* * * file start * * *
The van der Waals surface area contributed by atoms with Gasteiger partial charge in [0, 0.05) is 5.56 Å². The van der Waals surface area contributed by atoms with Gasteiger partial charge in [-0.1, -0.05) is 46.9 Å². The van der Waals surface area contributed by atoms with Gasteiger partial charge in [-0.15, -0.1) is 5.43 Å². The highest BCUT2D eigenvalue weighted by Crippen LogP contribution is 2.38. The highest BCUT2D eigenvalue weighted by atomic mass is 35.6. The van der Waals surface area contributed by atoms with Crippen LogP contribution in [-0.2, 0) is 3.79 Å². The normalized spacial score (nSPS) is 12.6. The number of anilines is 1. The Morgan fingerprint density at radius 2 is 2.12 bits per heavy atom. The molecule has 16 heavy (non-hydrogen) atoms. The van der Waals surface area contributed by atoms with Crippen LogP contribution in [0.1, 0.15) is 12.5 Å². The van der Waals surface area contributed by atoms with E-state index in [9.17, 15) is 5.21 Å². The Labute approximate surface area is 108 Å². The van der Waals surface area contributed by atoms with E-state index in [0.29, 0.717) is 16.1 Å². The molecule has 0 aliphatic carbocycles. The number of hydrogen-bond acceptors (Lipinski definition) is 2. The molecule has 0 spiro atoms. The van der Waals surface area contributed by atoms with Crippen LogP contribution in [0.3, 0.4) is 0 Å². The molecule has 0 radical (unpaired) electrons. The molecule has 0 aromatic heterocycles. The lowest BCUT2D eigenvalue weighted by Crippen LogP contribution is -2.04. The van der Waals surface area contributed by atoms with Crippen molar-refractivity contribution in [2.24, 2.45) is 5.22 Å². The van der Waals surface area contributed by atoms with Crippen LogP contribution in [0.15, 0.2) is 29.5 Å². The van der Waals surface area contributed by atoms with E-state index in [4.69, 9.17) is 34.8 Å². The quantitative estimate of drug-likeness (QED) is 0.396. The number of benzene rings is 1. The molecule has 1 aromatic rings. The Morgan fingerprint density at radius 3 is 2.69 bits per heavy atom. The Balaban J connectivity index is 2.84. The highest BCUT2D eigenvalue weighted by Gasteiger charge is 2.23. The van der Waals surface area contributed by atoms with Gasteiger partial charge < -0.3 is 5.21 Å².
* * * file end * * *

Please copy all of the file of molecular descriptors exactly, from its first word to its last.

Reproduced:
The van der Waals surface area contributed by atoms with Gasteiger partial charge in [0, 0.05) is 5.56 Å². The van der Waals surface area contributed by atoms with Gasteiger partial charge in [-0.1, -0.05) is 46.9 Å². The van der Waals surface area contributed by atoms with Gasteiger partial charge in [-0.15, -0.1) is 5.43 Å². The highest BCUT2D eigenvalue weighted by Crippen LogP contribution is 2.38. The highest BCUT2D eigenvalue weighted by atomic mass is 35.6. The van der Waals surface area contributed by atoms with Crippen LogP contribution in [-0.2, 0) is 3.79 Å². The normalized spacial score (nSPS) is 12.6. The number of anilines is 1. The Morgan fingerprint density at radius 2 is 2.12 bits per heavy atom. The molecule has 16 heavy (non-hydrogen) atoms. The van der Waals surface area contributed by atoms with Crippen LogP contribution in [0.1, 0.15) is 12.5 Å². The van der Waals surface area contributed by atoms with E-state index in [9.17, 15) is 5.21 Å². The Labute approximate surface area is 108 Å². The van der Waals surface area contributed by atoms with E-state index in [0.29, 0.717) is 16.1 Å². The molecule has 0 aliphatic carbocycles. The number of hydrogen-bond acceptors (Lipinski definition) is 2. The molecule has 0 spiro atoms. The van der Waals surface area contributed by atoms with Crippen LogP contribution in [0.3, 0.4) is 0 Å². The molecule has 0 radical (unpaired) electrons. The molecule has 0 aromatic heterocycles. The lowest BCUT2D eigenvalue weighted by Crippen LogP contribution is -2.04. The van der Waals surface area contributed by atoms with Crippen molar-refractivity contribution in [2.24, 2.45) is 5.22 Å². The van der Waals surface area contributed by atoms with Crippen LogP contribution in [0.15, 0.2) is 29.5 Å². The van der Waals surface area contributed by atoms with E-state index in [4.69, 9.17) is 34.8 Å². The quantitative estimate of drug-likeness (QED) is 0.396. The number of benzene rings is 1. The molecule has 1 aromatic rings. The Morgan fingerprint density at radius 3 is 2.69 bits per heavy atom. The Balaban J connectivity index is 2.84. The highest BCUT2D eigenvalue weighted by Gasteiger charge is 2.23. The van der Waals surface area contributed by atoms with Gasteiger partial charge < -0.3 is 5.21 Å².